When someone has been injured in an accident or suffered any other type of personal injury and someone else was at fault, they have a legal right to compensation for their losses. Recovering just compensation for your injuries is not always an easy process, however. In the vast majority of cases, the responsible party is not going to freely admit fault and write you a check that more than covers all your property damage, medical bills, lost wages, and pain and suffering.
Most of the time, you will not even be dealing with the person or party that caused your injury. Usually, you will be working with their insurance company to resolve the claim. Dealing with an insurer can be a complicated and confusing process, however, especially if you have never been through this before. This is made worse by the fact that insurance companies often look to take advantage of your inexperience by setting various traps that are designed to weaken your case.
It is important to remember that the goal of the insurance company is to pay out as little as possible for your injury claim. So, no matter how “nice” insurance adjusters may seem, they are looking out for the interests of their employer, which means their interests are not aligned with yours.
There are several tactics insurance companies may use in an injury case to try to trip you up, here are some of the most common:
Asking for an Official Statement
Insurance companies typically contact those who are injured in an accident shortly after the incident was reported, often within just a few days. The goal of this call is to build rapport and make you believe they are on your side before you’ve had a chance to speak with a lawyer. Once they think they have earned your trust, they will often ask for a recorded statement from you. They may present this as a formality that is needed to process the claim. The problem is that insurers will usually word the questions in a way that is designed to get you to admit fault or otherwise weaken your case. This is why it is never a good idea to give a recorded statement without first speaking with an attorney.
Asking for a Medical Release
Another request that is usually presented as a formality is for you to sign a medical release. The insurance company might tell you that they need this release in order to obtain your medical bills so they can pay them. But signing a medical release also gives the insurance company the right to look into your entire medical history. They will use this opportunity to search for evidence of previous injuries or preexisting conditions, which they will use as the basis to claim that your current injuries were not actually caused by the underlying accident. The insurance company does not need a medical release to pay your bills, and as with the official statement, you should never give them this release without first talking to your lawyer.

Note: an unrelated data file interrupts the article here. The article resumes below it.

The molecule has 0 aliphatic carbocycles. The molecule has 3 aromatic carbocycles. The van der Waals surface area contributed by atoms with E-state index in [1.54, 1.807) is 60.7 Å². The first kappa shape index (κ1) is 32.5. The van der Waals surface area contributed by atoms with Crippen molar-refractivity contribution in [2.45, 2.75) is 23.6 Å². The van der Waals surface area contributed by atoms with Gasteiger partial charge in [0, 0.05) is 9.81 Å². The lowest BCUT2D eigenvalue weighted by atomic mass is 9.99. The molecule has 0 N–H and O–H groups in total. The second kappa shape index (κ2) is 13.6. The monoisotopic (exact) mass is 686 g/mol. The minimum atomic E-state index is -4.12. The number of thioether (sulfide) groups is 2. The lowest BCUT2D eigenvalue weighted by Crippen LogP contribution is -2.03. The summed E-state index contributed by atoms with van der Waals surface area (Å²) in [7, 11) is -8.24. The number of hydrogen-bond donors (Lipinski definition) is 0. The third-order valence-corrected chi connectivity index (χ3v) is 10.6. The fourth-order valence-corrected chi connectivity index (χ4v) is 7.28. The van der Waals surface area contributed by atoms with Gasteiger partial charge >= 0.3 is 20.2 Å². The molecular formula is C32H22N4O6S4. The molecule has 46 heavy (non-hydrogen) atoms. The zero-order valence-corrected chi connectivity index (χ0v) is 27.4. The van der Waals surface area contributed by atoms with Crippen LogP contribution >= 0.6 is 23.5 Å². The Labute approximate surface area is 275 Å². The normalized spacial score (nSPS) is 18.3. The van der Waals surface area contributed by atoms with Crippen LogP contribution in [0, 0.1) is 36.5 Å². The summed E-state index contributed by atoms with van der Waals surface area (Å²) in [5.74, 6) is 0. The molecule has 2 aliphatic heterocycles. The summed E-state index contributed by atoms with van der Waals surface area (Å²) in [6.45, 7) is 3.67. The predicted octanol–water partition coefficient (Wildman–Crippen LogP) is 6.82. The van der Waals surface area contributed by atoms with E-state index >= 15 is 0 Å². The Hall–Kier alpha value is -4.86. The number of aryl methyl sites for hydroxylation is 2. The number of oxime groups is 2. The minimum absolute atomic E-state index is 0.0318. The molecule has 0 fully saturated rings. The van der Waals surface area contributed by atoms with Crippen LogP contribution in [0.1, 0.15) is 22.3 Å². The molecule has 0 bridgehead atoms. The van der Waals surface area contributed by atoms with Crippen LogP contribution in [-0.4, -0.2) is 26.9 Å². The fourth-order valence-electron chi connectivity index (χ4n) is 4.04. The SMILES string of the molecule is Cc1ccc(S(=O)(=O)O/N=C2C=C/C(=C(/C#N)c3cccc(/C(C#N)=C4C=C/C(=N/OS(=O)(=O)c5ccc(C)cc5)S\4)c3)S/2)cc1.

Offering you Less than Your Claim is Worth
When someone is injured in an accident, their medical bills can quickly start to pile up, and they may also be out of work for a while during their recovery. Insurance companies know that under these conditions, injury victims are often highly motivated to get their settlement check sooner rather than later. So, they look to take advantage of this vulnerability by making a lowball settlement offer shortly after you file your claim. In most cases, however, what they offer is far lower than what your claim is really worth. In fact, many times, it is impossible to know the full extent of your injuries, estimated recovery time, etc. within just a few days or even a week or two after the accident. Never accept a settlement offer from an insurance company without first speaking with an experienced personal injury attorney.
Delaying your Claim Unnecessarily
If you do not provide any statements or releases or take the insurance company’s settlement offer, they may just stop communicating with you for long periods of time. Their hope is that you will get frustrated and give up and/or that they can “run out the clock” and cause you to forfeit your right to file a personal injury lawsuit. In South Carolina, the statute of limitations for most personal injury cases is three years. This may seem like plenty of time, but if you are not hearing from the insurance company for several months at a time, three years can go by fast. If the insurance company is unnecessarily delaying your claim, get in touch with an attorney right away.
Call the Skilled Accident Injury Lawyers at Peake & Fowler
If or a loved one was injured through no fault of your own, the insurance company will use all kinds of tricks and tactics to try to devalue your claim or deny it all together. To help ensure that you are able to recover the full and fair compensation you deserve, get in touch with the seasoned attorneys at Peake & Fowler. Call our office today at 803-998-2412 to schedule your free consultation. You may also message us through our web contact form or stop by our Columbia, SC office in person at your convenience.